Self-Motivation
David Goggins
Former Navy Seal
Career Development
Bryan Cranston
Actor
Critical Thinking
Liv Boeree
International Poker Champion
Emotional Intelligence
Amaryllis Fox
Former CIA Clandestine Operative
Management
Chris Hadfield
Retired Canadian Astronaut & Author
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Sooner or later we all face death. Will a sense of meaning help us?

As a doctor, I am reminded every day of the fragility of the human body, how closely mortality lurks just around the corner.

Photo by Alex Boyd on Unsplash

'Despite all our medical advances,' my friend Jason used to quip, 'the mortality rate has remained constant – one per person.'

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Ask a Chemist: How does handwashing kill coronavirus?

The physical action of handwashing plus the properties of soap is a one-two punch for the virus.

  • A common recommendation from experts to help protect against coronavirus is to wash your hands often, but why? It turns out that each time you do it is an effective two-pronged attack.
  • As Kate the Chemist explains, the virus has a weak outer membrane. By using the proper handwashing technique, you're actually breaking through that membrane and ripping the virus apart.
  • Soap is an important part of the equation because of its two sides: the hydrophobic side (which grabs onto the virus), and the hydrophilic side (which grabs onto the water). Washing your hands with soap for at least 20 seconds allows the virus to be rinsed away.

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Only 1 in 75 households are cooking chicken safely, survey finds

Most homes are using insufficient methods to determine when chicken is done cooking and safe to eat.

Photo by Harry Dona from Pexels
  • Checking the inside color of chicken is not a sufficient way to test its doneness.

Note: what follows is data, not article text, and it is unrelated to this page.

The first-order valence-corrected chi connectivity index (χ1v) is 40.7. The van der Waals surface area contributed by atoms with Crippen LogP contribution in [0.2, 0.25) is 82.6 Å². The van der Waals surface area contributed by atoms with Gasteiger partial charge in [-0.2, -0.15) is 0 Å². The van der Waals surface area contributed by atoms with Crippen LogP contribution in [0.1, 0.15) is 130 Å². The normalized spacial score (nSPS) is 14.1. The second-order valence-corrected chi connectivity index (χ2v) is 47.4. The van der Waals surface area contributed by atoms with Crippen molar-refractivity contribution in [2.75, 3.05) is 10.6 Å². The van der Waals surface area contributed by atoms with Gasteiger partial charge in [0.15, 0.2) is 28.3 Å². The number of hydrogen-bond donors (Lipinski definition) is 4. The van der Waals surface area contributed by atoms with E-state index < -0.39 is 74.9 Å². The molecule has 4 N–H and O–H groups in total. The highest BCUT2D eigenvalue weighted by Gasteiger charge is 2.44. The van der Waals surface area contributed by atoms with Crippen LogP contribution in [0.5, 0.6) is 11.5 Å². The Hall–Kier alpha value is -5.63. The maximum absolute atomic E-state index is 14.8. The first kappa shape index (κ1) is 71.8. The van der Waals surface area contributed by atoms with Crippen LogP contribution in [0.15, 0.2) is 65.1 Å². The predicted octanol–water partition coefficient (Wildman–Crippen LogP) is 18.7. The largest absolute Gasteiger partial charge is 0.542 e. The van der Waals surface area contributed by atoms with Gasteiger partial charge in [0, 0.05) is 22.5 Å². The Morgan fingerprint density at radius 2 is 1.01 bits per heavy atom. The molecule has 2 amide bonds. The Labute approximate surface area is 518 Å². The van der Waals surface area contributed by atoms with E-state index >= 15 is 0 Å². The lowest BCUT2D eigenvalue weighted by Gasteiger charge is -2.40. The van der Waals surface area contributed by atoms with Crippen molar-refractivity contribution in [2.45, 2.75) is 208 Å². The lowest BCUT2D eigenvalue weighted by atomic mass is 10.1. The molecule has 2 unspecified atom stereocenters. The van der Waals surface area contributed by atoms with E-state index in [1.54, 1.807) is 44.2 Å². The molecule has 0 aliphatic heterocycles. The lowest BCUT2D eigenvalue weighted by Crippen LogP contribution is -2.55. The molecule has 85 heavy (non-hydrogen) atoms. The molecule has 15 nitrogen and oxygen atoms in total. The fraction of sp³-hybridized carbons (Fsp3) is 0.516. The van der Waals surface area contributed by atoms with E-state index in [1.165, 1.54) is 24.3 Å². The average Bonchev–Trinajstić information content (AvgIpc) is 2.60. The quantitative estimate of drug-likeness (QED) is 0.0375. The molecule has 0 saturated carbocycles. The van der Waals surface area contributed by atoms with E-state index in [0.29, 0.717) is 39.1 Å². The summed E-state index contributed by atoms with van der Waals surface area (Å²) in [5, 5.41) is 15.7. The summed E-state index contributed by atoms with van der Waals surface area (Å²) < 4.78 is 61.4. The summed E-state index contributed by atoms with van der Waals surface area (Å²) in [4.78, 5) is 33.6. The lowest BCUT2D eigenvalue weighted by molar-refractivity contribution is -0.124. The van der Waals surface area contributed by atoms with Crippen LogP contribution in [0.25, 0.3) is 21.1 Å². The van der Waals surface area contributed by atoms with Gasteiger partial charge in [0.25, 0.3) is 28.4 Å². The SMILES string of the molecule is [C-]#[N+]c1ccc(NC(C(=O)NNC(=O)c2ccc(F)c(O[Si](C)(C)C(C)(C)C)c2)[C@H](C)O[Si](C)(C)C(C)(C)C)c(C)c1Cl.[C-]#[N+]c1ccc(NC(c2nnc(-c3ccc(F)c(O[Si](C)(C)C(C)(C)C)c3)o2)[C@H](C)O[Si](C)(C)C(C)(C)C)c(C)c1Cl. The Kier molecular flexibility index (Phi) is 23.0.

• According to experts, the best way to ensure that chicken is safe to eat is to cook it to an internal temperature of 165°F (74°C).
  • From 2009 to 2015, more than 3,100 people were sickened by chicken.
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The plasma debate: The ethics of paying for human blood

Should pharmaceutical companies pay people for their plasma? Here's why paid plasma is a hot ethical issue.

  • Human blood is made up of red blood cells, white blood cells, platelets, and plasma. Plasma is the liquid part of blood. It is used to treat rare blood conditions and has an increasing number of medical applications.
  • It is a $26 billion industry, and the US is a major exporter of plasma to other nations. Most nations do not collect enough plasma to sustain therapies for their own citizens. The US has such a large supply of plasma because it pays people to donate plasma—a controversial practice.
  • Is it ethical for people to be paid for their plasma? Here, Peter Jaworski, an ethics scholar, explains five key arguments people make against paying people for plasma—safety, security, altruism, commodification, and exploitation—and explains his views on them. What do you think?
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How various levels of social distancing can decrease the spread of COVID-19

Understanding the math behind social distancing.

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  • Proper social distancing includes staying 6ft (2m) away from other people, avoiding all non-essential gatherings or crowds, and working from home if possible.
  • During the COVID-19 incubation period of 5 days, each infected person can infect 2.5 more people.
  • Using this math, it's easy to determine how many people will go on to be infected after the initial person contracted COVID-19 using various levels of social distancing (0%, 50% and 75% examples are found in this article).
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